Standardized test scores properly obtained through a valid and reliable instrument and used appropriately can offer a wealth of information. For example, to evaluate mathematics achievement in algebra, students could be asked to solve 15 different algebra problems. The criterion might be set that seventh graders should be able to solve 12 out of the 15 correctly to meet the standard for achievement in algebra. The same test might also be referenced normatively. Perhaps the school district average for algebra achievement among seventh graders was solving eight problems. Finally, if these standardized test measures on algebra were gathered over time or across grade levels, the assessment of growth is possible.
We illustrate the possibilities by looking at one student, Ashley, who solved nine out of the 15 problems correctly. In a similar assessment taken when she was in sixth grade, Ashley solved five out of ten algebra problems. Given the reference points, the teacher has valuable information about Ashley. She did not meet the criterion, but she did perform better than the district average, and it appears that she has grown from the previous academic year. All three pieces of information should be shared with Ashley and her parents so that the fact that she did not meet the criterion is not interpreted as academic failure.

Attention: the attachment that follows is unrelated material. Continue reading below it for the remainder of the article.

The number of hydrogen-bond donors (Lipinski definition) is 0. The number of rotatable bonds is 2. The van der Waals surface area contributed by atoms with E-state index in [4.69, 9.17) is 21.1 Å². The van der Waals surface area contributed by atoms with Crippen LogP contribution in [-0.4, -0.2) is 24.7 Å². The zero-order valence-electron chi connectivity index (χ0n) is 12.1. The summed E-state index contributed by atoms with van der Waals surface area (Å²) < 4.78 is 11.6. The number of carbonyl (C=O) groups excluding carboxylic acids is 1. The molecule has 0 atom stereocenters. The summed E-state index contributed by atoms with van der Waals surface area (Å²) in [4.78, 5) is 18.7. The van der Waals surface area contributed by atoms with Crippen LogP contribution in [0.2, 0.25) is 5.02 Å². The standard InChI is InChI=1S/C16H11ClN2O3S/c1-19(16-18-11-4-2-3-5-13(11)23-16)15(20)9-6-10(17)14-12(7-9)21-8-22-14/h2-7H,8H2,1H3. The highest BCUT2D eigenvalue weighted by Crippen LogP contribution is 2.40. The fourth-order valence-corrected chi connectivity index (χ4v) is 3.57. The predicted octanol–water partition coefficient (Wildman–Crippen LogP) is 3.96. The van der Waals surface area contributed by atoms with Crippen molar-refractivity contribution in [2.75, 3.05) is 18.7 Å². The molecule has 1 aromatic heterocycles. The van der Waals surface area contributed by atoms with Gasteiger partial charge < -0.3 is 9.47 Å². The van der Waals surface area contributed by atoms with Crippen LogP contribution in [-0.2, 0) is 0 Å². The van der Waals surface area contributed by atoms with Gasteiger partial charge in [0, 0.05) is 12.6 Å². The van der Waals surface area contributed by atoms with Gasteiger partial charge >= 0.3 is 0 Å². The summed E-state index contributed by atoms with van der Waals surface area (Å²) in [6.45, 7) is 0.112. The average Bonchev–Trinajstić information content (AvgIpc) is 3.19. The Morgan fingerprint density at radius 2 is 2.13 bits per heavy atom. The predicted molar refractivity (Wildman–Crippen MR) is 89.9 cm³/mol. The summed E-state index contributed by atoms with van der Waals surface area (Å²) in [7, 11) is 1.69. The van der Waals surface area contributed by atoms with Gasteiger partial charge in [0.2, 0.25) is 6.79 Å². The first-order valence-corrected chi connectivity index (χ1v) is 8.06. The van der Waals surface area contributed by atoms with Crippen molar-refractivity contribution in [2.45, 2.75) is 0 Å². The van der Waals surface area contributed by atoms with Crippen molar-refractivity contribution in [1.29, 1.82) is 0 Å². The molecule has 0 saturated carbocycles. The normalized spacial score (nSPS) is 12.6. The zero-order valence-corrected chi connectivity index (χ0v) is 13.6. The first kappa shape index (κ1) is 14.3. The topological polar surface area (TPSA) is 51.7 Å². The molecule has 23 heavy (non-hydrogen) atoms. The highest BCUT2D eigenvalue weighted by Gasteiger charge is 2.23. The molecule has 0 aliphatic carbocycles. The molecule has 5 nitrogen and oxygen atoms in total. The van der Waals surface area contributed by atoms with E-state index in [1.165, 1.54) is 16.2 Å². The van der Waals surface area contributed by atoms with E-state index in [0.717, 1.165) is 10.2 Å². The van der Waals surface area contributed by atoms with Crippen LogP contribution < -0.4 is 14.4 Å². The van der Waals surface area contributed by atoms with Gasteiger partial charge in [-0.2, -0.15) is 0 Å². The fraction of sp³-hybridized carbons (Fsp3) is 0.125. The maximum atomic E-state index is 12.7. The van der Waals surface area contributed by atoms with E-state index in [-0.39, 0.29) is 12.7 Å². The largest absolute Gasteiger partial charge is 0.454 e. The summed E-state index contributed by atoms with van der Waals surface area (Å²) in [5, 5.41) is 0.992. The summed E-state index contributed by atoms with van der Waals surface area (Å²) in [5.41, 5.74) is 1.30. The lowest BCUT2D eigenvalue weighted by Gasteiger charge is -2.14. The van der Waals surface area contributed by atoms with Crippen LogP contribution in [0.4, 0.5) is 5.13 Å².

The reference points also provide information on the level of achievement in the district. The fact that the norm for the district was below the criterion achievement level certainly is a cause for concern. Perhaps there is some curricular misalignment. The match between the district algebra curriculum and the algebra items on the exam should be examined before teachers make any drastic changes in classroom instruction. If there is a match, delivery of the material could be modified for the next year. A mismatch would suggest that district leadership should review both the curriculum and the test.
What Alternative Assessments Can Tell Us